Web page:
After a decade of tensions and rioting in French ghettos under a right-wing government, Socialist François Hollande got a taste of social unrest this week as well.
As has happened many times before, local anger over the French police practice of spot-checking youths' driver’s licenses and other forms of identification helped sparked the rioting. This time, it resulted in two days of car burnings and 17 injured police in the city of Amiens north of Paris.
President Hollande vowed last night to restore order, and there was a relative calm in the neighborhood today, following police reinforcements. But when Interior Minister Manuel Valls visited yesterday and condemned the violence, he was met with a testy standoff, jostling, and booing.
Amiens is Hollande's first urban crisis test. The question here is whether Hollande can – in a time of austerity – aid the ghettos and make progress at reforming the much-hated get-tough police policies of his predecessor.
Amiens is an officially designated “urban sensitive zone” in France. The zones are mostly comprised of minority black and Arab residents facing economic problems. In Amiens, the jobless rate is nearly 45 percent, and according to town officials, two in three young persons are unemployed.
Five years ago, former president Nicolas Sarkozy promised a “Marshall Plan” of relief and aid to them, but under his minister Fadela Amara, the plan never materialized.
Police consider the gang behavior and hostility in the zones bad enough to label many of them, including Amiens, “no go” areas, though the phrase is used loosely.
In riots two days ago, dumpsters and cars were torched, plate glass windows were smashed, and a restaurant was destroyed. Police reported that buckshot was fired, though another report called it machine gun fire.
The police ID check that sparked the riots took place near the funeral ceremony on Aug. 12 of a young man who died in an unrelated traffic mishap.
Mr. Valls, the interior minister, visited the mother of the deceased yesterday. She complained to him of insensitive and provocative police behavior and said local residents felt they were treated like “animals” by local law enforcement, according to local French newspaper Le Courrier Picard.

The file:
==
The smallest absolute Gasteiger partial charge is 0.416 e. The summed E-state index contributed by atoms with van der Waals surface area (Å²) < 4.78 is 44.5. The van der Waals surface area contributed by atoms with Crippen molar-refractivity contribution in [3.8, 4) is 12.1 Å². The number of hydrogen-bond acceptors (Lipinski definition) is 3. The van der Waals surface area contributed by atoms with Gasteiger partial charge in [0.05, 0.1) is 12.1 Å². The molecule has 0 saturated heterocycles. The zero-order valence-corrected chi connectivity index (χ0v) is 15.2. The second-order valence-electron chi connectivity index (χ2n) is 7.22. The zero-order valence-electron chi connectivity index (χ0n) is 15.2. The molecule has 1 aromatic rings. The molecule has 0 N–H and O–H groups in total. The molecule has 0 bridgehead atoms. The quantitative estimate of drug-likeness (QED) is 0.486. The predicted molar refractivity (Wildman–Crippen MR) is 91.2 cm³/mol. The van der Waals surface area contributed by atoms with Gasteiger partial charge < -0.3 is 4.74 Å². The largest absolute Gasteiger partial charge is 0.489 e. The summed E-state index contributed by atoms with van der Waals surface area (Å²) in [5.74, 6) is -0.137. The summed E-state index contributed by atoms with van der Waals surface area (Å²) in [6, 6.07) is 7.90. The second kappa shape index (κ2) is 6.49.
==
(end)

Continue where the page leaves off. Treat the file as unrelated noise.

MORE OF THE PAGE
It’s a sentiment that is widely felt throughout the area. Zone residents claim they live separate and unequal lives that include frequent ID checks that they say are humiliating and do not take place in Paris or other large cities.
In a recent Monitor report on the sensitive Paris suburb zone of Clichy-sois-Bois ahead of this year’s French election, nearly every young male interviewed said that they had been stopped and questioned or searched more than once in the previous year.
Clichy was the epicenter of the 2005 riots that started when two youth going home from playing soccer on the eve of Ramadan ran away from a police ID check and were electrocuted when they tried to take refuge in a power station. Within a week, the riots spread across France.
Ten years ago, France’s police strategy changed from "community" policing to a more confrontational and forceful style.
In 2005, as interior minister, Sarkozy, vowed to bring a Karcher into the riot zones, referring to the nozzle on water cannons used by French police. This week, Valls, speaking in Amiens, told locals he was not there to bring a Karcher, another potential signal of a policy change to come.
This spring, a grassroots effort in the form of a public lawsuit was filed in French courts for the first time against the practice of police ID checks, financed in part by an NGO supported by the philanthropist George Soros.
Hollande, who just completed his first 100 days in office, was elected largely because of his policies claiming to unify the people. Observers say he’ll likely try to respond to Amiens on that basis, though it’s too early to say exactly what that will look like.